How Drumming and Jujitsu Help Me With Community Management

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I’m a community manager a drummer and a jujitsu fan. The thread connecting community management, drum beats, and Brazilian submission grappling, is small but it’s important to me.

 

All Community Managers need to stay on top of the immediate (tweets, emails, users’ questions). But, at the same time, you need to have a wider, more strategic view of where the community is going, how you can make it better, and what little steps you can take to get it there. This is a lot like jujitsu.

 

In my first class back to jujitsu after a brief hiatus, I got trounced.  Anyone starting jujitsu knows, you leave your ego at the door and get on the mat to learn.  When you’re on the mat, you have to focus on the immediate, subtle movements (your opponent’s grip, how their hips are shifting) while anticipating, and countering, their next move.  If you focus too much on every subtle movement, you won’t see your opening for the win, for a submission. If you only think about the finish, you’ll miss that movement and odds are you’ll get choked out.

 

Managing an editorial calendar, I have to produce content everyday, and still think about how to improve the blog as a whole.  It’s a dualistic mindset: paying attention to the micro, while looking towards the macro. I think about it in the same way I think about jujitsu. But, when I’m trying to produce quality content, whether it be through writing or playing drums, I put myself in a different, creative mindset.

 

If I’m not interested in what I’m playing, why should the audience be? If wouldn’t want to read my own blog posts, why would readers want to? When I’m drumming, my goal is to play to make the song better–nothing else.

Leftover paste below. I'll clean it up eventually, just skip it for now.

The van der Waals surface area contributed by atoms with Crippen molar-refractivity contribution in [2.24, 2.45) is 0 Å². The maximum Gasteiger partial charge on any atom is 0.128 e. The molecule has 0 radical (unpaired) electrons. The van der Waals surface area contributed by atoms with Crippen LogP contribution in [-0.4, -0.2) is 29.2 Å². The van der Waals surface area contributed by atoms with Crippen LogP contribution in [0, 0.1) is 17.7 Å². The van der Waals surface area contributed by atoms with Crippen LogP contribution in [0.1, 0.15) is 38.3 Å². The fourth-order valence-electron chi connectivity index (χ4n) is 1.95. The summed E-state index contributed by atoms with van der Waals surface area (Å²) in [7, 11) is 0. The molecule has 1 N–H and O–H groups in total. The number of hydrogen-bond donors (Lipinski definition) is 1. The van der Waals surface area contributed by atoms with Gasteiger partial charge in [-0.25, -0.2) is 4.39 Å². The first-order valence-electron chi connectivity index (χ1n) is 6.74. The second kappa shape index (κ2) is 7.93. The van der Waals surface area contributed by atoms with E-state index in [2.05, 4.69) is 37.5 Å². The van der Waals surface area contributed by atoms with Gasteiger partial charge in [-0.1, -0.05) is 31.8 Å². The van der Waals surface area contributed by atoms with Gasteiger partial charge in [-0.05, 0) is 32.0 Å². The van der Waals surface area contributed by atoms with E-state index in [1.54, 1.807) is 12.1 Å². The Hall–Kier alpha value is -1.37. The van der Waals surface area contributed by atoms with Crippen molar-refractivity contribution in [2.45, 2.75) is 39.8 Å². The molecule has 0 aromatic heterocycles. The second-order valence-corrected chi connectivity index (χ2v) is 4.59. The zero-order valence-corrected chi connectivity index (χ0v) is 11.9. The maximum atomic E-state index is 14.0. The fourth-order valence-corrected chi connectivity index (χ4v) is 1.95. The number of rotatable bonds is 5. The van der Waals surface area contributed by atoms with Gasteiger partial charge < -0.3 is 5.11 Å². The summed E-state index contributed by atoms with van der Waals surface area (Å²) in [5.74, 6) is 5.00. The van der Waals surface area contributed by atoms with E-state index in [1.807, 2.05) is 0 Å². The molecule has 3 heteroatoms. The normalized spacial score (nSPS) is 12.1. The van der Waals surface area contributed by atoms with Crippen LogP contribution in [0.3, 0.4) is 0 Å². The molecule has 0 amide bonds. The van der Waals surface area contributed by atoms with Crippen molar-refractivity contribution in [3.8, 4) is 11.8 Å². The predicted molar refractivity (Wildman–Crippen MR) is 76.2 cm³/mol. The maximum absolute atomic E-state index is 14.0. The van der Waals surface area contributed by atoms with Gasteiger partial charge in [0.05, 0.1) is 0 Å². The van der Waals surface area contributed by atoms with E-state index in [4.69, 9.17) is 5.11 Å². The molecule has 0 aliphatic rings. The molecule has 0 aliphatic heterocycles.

There are two of Twilio’s core values that I try to remind myself of regularly:” No Shenanigans” and “No Ego.” If I’m playing something flashy on stage just for me, it won’t improve the song. If I’m trying to pitch, pitch, pitch in a blog post, I’ll come off sounding like Billy Mays. Whether I’m behind a desk or a drum set, reminding yourself to be humble and think about what you’re making (and why) is key.

 

My family will still make fun of me or call me a hipster for having “weird” interests but I think of my hobbies as some strange ecosystem that chugs along somehow. Yes, I have dark circles under my eyes and tendonitis in my thumbs at age 24, but I’m fine with it. The thread connecting drumming, community management and jujitsu may be small, but it’s one I try to tie around my finger everyday and remind myself to do better.

 

Thanks for reading.

 

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